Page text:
Nearly 4 million over-75s must now pay the TV licence fee - here’s who’s exempt

Nearly four million over-75s will have to pay for a TV licence from next June (Photo: Shutterstock)Nearly four million over-75s will have to pay for a TV licence from next June (Photo: Shutterstock)
Nearly four million over-75s will have to pay for a TV licence from next June (Photo: Shutterstock)

Those over the age of 75 who receive a free TV licence will now have to pay more than £150 a year to watch TV legally, the BBC announced today (10 Jun).

In a move follows a consultation with more than 190,000 people of which 52 per cent said they were in favour of reforming or abolishing free TV licences.

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The BBC claims the move will help the poorest pensioners, with those who receive Pension Credit and live alone still eligible for the free licence, potentially affecting 1.5 million people.

Why the change?

The BBC Board were given the power to make the decision as to extend the free provision or not by the government following the cut of funding for free licences from Westminster.

Free licences were introduced in 2000 to reduce pensioner poverty by the then-Labour government, but funding was cut by the Conservative government in 2015, with the BBC forced to choose whether to take on the bill.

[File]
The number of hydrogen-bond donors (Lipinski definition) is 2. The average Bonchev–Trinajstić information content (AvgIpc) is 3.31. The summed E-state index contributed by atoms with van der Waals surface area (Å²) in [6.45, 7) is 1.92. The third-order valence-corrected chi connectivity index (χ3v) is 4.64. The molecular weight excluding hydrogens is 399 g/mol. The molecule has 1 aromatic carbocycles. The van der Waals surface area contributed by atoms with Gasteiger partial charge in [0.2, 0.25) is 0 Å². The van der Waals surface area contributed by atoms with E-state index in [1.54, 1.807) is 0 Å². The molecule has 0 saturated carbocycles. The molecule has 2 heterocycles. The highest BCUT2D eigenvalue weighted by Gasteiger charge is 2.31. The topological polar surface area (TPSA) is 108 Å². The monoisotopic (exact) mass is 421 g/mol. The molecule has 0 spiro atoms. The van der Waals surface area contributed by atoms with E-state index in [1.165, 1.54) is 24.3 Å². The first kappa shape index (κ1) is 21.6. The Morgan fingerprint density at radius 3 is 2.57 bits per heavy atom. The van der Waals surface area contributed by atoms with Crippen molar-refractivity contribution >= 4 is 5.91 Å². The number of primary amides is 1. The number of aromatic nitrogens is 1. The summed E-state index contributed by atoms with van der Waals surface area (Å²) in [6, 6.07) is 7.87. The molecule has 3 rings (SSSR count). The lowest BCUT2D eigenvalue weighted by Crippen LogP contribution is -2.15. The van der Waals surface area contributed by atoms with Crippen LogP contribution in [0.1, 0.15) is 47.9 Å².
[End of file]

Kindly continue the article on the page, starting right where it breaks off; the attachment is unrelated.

The decision will see the BBC spend around £250 million by 2021/22 depending on how many people take advantage of the scheme.

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The broadcasting company states the money will be diverted from programming and make further savings and increase its commercial profits.

Current scheme ‘ultimately untenable’

The BBC Chairman, Sir David Clementi, said, “Ultimately, the Board did not think it right to abolish all free TV licences.

"Copying the current scheme was ultimately untenable. It would have cost £745 million a year by 2021/22 - and risen to over one billion by the end of the next decade. £745 million a year is equivalent to around a fifth of the BBC’s spending on services.”

He added, “The scale of the current concession and its quickly rising cost would have meant profoundly damaging closures of major services that we know audiences - and older audiences in particular - love, use, and value every day.

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“It protects the poorest over 75s, while protecting the services that they, and all audiences, love. It is the fairest and best outcome.”

A petition by the charity Age UK saw more than 130,000 people sign their name in opposition against the move to means-tested TV licences. The charity said the change will “harm millions of older people who rely on their TV”.

When will the changes come into effect?

The changes will come into effect on 1 June 2020, with people aged 75 or over fully covered by their existing licence fee until 31 May 2020.

After this point, those not eligible for the free licence will have to purchase a TV licence every year at the same price as everybody else - £154.50.

This story originally appeared on our sister site, The Scotsman.